The South China Triangle and Taiwan
From a maquilladoras zone to an integrated economy

The South China Triangle (SCT) represents probably the oldest form of economic
integration in East Asia. It is unquestionably the most fully developed among
such areas of growth in the region. To use Yeung Yue-man’s classification
(1), the SCT is the most outstanding example of development driven by private
enterprise and supported at the institutional level by governmental action. Deng
Xiaoping’s decision in 1978 to adopt for the provinces of southern China
a special policy favourable to foreign exchange and investment, has played a decisive
role in the economic development of China and her neighbours. The establishment
of Special Economic Zones (SEZs) in three cities in Guangdong (Shenzhen, Zhuhai
and Shantou) and in one in Fujian (Xiamen), all of which are close to Hong Kong,
Macao and Taiwan, has given overseas Chinese entrepreneurs the opportunity to
move a large number of their operations to the PRC. This has been particularly
attractive to those entrepreneurs from Hong Kong and Taiwan, who are able to use
the Hong Kong Special Administrative Region’s status to get round certain
legal restrictions on investment.

This opening up has radically altered the economic prospects of Hong Kong,
whose growth is very much dependent on the availability of land and labour. The
scarcity of both increased considerably in the 1990s, to the point where most
manufacturing was relocated north of the border in order to make use of the land
and cheap labour available there. At present Hong Kong enterprises employ nearly
four million people in southern China, which is almost three times the size of
the manufacturing labour force in Hong Kong itself.

For obvious political reasons, China’s dealings with Taiwan have long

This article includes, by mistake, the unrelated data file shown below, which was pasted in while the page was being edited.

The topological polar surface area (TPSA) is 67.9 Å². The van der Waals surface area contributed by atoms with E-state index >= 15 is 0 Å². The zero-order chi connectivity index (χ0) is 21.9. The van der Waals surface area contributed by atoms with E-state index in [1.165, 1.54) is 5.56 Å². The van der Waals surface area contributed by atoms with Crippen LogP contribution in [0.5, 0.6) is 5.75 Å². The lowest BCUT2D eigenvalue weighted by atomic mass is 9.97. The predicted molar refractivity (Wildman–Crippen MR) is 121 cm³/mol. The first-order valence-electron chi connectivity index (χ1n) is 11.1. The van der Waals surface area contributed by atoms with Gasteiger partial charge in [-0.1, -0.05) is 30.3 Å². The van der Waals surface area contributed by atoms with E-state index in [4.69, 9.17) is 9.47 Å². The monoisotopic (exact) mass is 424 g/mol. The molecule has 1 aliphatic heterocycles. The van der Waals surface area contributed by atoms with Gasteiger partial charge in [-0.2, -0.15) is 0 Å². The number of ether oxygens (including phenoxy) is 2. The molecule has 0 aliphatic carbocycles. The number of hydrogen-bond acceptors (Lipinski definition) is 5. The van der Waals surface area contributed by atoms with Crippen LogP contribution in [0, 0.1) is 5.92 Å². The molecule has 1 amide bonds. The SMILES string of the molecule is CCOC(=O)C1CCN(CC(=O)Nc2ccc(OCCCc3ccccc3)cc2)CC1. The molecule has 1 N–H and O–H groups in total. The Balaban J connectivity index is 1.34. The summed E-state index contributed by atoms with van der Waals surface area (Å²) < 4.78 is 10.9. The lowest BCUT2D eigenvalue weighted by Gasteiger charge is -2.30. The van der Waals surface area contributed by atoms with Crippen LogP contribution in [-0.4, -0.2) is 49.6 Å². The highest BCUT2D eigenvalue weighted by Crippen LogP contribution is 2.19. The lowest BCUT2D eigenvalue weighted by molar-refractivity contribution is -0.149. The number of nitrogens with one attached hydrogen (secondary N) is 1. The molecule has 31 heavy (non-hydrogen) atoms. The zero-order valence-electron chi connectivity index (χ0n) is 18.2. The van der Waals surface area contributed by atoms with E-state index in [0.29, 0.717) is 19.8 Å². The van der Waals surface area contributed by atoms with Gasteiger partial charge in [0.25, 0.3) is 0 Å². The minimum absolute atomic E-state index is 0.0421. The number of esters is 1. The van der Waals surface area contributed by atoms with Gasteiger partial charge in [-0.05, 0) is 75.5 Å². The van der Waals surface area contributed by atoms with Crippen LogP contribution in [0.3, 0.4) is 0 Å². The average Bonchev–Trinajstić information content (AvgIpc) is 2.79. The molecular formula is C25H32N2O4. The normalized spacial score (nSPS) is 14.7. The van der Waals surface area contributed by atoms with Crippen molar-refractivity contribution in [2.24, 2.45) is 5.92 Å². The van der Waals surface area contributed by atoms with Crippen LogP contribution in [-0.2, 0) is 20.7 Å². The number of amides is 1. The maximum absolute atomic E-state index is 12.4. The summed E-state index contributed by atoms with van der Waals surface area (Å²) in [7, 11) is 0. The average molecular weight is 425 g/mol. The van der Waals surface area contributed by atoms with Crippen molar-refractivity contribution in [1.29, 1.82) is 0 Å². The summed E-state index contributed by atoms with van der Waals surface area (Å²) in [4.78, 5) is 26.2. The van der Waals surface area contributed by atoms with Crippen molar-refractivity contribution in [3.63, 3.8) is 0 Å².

been carried out more discreetly. Commercial exchanges between the two countries
have been almost exclusively conducted via Hong Kong. In 1995, Hong Kong was Taiwan’s
main export market, and China was the end destination for around 60% of the exports.
Even though Taiwanese firms have sometimes encountered obstacles from their own
government, they have adopted the same strategy as their Hong Kong counterparts.
Taiwan currently depends on China for as much as 30% of their production in information
technology, and the trend seems likely to increase in the coming years (2). Taiwan
is also officially recognised as the second major investor on the mainland: their
investments concentrated in the two southern provinces. Although there is currently
a northward expansion of foreign direct investment, this is still confined to
the coastal strip bounded by Shanghai, Tianjin and Peking (3).

Although the SCT has undoubtedly benefited from the mutual reciprocity and
the different levels of development in each of the participating regions, it seems
that the process of integration has not been problem-free. The economies China
and Hong Kong have become inseparably intertwined, which means, among other things,
that they have both become more vulnerable to changes in their export markets.
This was brought home to them in the 1990s when they were affected by US action
over the granting of Most Favoured Nation status, the demand for the respecting
for intellectual property rights, and the imposition of textile quotas. Questions
arising from the possible devaluation of the yuan, and its impact on the peg linking
the Hong Kong dollar to the US dollar, is an even more recent example.